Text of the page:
"The only choice we had in Cincinnati was to build our offense around what Virgil could do. And believe me, the short pass was all he could," Walsh told a newspaper in 1985. "He was a great competitor and a great team leader, so we just played into his strength."

What nobody knew then is that those short passes built the foundation of the West Coast offense, a passing game based on timing, angles and east-west leverage rather than the old school vertical game.

"The thing I respected about Paul is that he was very good about his assistant coaches having their autonomy," Carter says. "He would never step on Bill Walsh's dealings or Bill Walsh's comments. I'm sure when they went into the meeting room he had a lot to tell Bill and they had a lot to talk about. He just never got in Bill's way, which made that development of the West Coast offense, really the Ohio offense, succeed. He let Bill do exactly what Bill wanted to do."

Carter, with help from backup Sam Wyche, led the Baby Bengals on a surreal run, ending the season with seven straight victories to win the old AFC Central. Brown so highly regarded Carter that he allowed him to change the side of the called sweeps at the line of scrimmage, as well as check to audibles.

"The thing with Paul is he liked me more not for what I could do on the field other than not make mistakes," Carter says. "People were amazed at some point in that season he would actually let me go to the line and call an audible …. I didn't call it one time. If you did change the play and it didn't work, you just didn't want to deal with the consequences."

A month after winning their first division title, they drafted their first franchise quarterback from out of what Howard Cosell would incessantly remind us, "Tiny Augustana College." Brown's two sons, Mike, then the assistant general manager, and Pete, the director of player personnel, vehemently urged their father to take Ken Anderson in the second round. The kids loved that same kind of Carter intelligence and Pete noted on one of his scouting reports Anderson's high GPA in his math major. Everybody breathed easier when he was there in the third round.

"The worst moment was my rookie year," says Anderson, shoved into the middle of the third game of the season in Green Bay when Carter got hurt.

Anderson had the Packers beat with 30 seconds left on a fourth-and-one rollout on the goal line, but he didn't follow guard Pat Matson into the end zone and not only didn't he get the touchdown, he didn't get the first down to end the game and had to duck when Matson threw his helmet at him.

Then in Oakland Anderson got up after an early hip shot from the massive Ben Davidson ("Virgil was hurt and our tackle, Ernie Wright, picked me up by the back of the pants and said, 'You're all we got Rook. Get your ass back in there') and generated ten points late despite limping off after another hip shot only to see George Blanda lead the Raiders on a last-ditch touchdown drive.

When Anderson got shot up in Houston the next week after not practicing at all, "The longest pass I completed was 50 yards and Kenny Houston returned (his interception) for a touchdown," in a 10-6 loss.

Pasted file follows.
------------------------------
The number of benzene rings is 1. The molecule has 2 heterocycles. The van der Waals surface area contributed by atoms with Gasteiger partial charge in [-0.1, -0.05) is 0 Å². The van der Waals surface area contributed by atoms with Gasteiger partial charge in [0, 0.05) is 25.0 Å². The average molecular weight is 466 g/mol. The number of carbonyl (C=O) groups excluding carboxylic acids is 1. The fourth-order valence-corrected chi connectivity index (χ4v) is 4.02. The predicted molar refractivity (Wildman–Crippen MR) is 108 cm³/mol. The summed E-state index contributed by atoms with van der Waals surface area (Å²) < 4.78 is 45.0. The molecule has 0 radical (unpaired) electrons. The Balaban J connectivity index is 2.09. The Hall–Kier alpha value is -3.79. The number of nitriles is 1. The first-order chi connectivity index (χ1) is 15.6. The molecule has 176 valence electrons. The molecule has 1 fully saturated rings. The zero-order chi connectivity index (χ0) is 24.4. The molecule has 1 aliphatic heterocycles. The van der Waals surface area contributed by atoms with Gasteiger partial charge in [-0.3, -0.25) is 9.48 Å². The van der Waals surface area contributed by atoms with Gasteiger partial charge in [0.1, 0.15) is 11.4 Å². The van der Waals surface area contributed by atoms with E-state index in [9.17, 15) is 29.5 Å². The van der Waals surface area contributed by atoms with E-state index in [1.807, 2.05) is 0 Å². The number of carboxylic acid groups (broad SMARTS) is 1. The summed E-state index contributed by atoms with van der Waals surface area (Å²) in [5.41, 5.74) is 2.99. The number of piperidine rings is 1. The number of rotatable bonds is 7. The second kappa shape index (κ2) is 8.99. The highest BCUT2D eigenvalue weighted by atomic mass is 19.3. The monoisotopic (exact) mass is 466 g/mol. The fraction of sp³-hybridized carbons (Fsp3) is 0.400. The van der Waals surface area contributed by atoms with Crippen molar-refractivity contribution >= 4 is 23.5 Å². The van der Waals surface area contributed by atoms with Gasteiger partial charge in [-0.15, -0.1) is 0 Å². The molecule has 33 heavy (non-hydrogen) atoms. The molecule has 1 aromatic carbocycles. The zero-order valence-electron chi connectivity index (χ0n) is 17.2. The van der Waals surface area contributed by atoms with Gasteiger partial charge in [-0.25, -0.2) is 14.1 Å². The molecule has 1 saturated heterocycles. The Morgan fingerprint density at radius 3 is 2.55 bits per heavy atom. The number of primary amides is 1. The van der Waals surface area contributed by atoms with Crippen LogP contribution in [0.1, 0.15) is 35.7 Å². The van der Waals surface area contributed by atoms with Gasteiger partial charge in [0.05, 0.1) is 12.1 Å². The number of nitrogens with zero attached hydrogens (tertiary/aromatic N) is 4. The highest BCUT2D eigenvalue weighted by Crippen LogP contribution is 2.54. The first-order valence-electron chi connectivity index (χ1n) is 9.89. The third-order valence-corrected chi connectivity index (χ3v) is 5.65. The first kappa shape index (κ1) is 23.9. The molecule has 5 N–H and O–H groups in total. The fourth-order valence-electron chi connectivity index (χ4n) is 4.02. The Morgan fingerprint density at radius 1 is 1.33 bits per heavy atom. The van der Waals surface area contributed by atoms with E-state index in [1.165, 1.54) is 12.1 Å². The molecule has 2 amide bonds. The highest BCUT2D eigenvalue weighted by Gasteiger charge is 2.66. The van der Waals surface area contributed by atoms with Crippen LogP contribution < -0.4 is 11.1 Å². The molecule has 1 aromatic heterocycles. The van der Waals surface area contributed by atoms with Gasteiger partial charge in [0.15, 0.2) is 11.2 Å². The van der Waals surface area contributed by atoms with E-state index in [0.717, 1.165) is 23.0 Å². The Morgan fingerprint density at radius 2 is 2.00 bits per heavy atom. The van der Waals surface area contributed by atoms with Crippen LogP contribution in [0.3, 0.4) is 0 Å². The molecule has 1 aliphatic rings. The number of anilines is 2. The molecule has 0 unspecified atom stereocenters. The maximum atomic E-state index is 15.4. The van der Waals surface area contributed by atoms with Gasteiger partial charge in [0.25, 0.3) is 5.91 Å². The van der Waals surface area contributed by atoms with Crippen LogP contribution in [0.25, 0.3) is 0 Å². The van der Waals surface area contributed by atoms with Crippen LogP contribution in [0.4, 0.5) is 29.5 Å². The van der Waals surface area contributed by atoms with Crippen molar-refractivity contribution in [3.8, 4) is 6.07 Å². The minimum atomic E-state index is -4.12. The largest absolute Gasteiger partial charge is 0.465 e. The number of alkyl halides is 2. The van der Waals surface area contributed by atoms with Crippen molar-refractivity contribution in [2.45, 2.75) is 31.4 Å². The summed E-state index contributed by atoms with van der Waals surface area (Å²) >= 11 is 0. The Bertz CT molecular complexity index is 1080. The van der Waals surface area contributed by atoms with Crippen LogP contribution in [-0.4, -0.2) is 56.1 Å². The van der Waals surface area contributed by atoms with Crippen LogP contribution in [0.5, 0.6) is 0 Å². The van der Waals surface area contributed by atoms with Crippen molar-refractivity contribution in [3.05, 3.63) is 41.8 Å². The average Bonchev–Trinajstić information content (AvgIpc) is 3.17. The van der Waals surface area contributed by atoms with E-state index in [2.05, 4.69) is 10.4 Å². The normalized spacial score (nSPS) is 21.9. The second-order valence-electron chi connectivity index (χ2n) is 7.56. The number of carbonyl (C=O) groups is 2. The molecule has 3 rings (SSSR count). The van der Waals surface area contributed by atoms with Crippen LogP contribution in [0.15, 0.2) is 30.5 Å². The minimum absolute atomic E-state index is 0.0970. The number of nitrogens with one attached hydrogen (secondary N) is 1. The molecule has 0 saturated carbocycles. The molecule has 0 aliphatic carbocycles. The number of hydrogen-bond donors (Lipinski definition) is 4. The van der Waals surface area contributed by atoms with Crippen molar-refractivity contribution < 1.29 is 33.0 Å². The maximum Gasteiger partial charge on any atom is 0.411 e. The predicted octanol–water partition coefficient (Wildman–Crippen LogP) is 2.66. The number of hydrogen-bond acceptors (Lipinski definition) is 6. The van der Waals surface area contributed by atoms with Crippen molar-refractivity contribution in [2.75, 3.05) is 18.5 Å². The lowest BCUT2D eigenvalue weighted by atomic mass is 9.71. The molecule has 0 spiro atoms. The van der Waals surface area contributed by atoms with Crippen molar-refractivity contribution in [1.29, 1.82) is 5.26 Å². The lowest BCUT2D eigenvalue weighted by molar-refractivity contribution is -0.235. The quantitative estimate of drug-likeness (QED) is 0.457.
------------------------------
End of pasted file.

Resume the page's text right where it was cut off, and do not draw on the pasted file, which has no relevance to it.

When Brown called them up in the locker room after it was over, he looked at Anderson with acid and said, "Anderson, this is the fourth game in a row you've lost for us."

Anderson admitted he was "devastated," on that plane ride home. But one of the reporters in the traveling party (the media hitched rides on the team charter in those days) reported back to Anderson after talking to Brown.

"He said, 'You can't imagine all the good things P.B. is saying about you in the front of the plane,'" Anderson said. "That was my indoctrination."

A quarterback's love was tough love in Paul Brown's Bengaldom. Eventually Anderson came to know how much Brown loved him. The day he retired, Brown, already a Hall-of-Famer for 20 years, said Anderson also belonged in Canton. Before Anderson got into coaching he was a sports reporter for Cincinnati's Channel 12 and for one Monday night game he cut an interview with Brown in the Riverfront Stadium stands. They called the segment, "P.B. Remembers," and it was just Brown, Anderson and the cameraman.

"With Paul, if you were the player and he was the coach or even the GM, it was just you and him," Anderson says. "But the thing I always liked is when I retired, he let you in a little bit. We went through his whole career. From Massillon to Ohio State to Great Lakes to the Browns and Bengals. I wish I had those raw tapes right now. They would be priceless. At that point in time, you got to get inside a little bit. A little closer to him."

When you went inside, it wasn't all that far from Massillon, 1925, and the paper blaring, "The (long) pass from McConnell to Brown who sprinted to the one-yard line was directly responsible for the touchdown, the play bringing a gain of 35 yards. The Massillon attack became stronger when Brown was shoved into the fray, his ability at throwing passes aiding materially."

"He was an amazing man to play for. He's a big reason the way pro football operates today. Belichick will tell you that," says Anderson, not only one of his quarterbacks, but one of his pallbearers that 1991 day in Massillon.